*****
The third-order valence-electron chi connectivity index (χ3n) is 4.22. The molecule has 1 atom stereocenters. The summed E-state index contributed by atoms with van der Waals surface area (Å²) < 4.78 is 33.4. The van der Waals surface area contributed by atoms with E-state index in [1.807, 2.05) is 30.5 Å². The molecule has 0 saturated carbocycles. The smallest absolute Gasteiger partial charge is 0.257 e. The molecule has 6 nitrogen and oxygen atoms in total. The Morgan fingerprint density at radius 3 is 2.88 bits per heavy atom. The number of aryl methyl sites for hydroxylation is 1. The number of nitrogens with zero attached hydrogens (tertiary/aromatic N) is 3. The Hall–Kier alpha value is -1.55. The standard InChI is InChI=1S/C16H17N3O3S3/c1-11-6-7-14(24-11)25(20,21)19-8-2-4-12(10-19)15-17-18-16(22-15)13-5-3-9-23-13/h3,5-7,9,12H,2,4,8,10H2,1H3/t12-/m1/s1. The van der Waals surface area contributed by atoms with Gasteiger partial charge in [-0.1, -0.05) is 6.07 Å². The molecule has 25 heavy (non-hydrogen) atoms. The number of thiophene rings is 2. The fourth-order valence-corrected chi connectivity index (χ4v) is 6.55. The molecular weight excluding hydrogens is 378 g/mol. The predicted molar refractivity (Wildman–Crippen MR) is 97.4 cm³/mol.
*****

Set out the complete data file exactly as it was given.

The third-order valence-electron chi connectivity index (χ3n) is 4.22. The molecule has 1 atom stereocenters. The summed E-state index contributed by atoms with van der Waals surface area (Å²) < 4.78 is 33.4. The van der Waals surface area contributed by atoms with E-state index in [1.807, 2.05) is 30.5 Å². The molecule has 0 saturated carbocycles. The smallest absolute Gasteiger partial charge is 0.257 e. The molecule has 6 nitrogen and oxygen atoms in total. The Morgan fingerprint density at radius 3 is 2.88 bits per heavy atom. The number of aryl methyl sites for hydroxylation is 1. The number of nitrogens with zero attached hydrogens (tertiary/aromatic N) is 3. The Hall–Kier alpha value is -1.55. The standard InChI is InChI=1S/C16H17N3O3S3/c1-11-6-7-14(24-11)25(20,21)19-8-2-4-12(10-19)15-17-18-16(22-15)13-5-3-9-23-13/h3,5-7,9,12H,2,4,8,10H2,1H3/t12-/m1/s1. The van der Waals surface area contributed by atoms with Gasteiger partial charge in [-0.1, -0.05) is 6.07 Å². The molecule has 25 heavy (non-hydrogen) atoms. The number of thiophene rings is 2. The fourth-order valence-corrected chi connectivity index (χ4v) is 6.55. The molecular weight excluding hydrogens is 378 g/mol. The predicted molar refractivity (Wildman–Crippen MR) is 97.4 cm³/mol.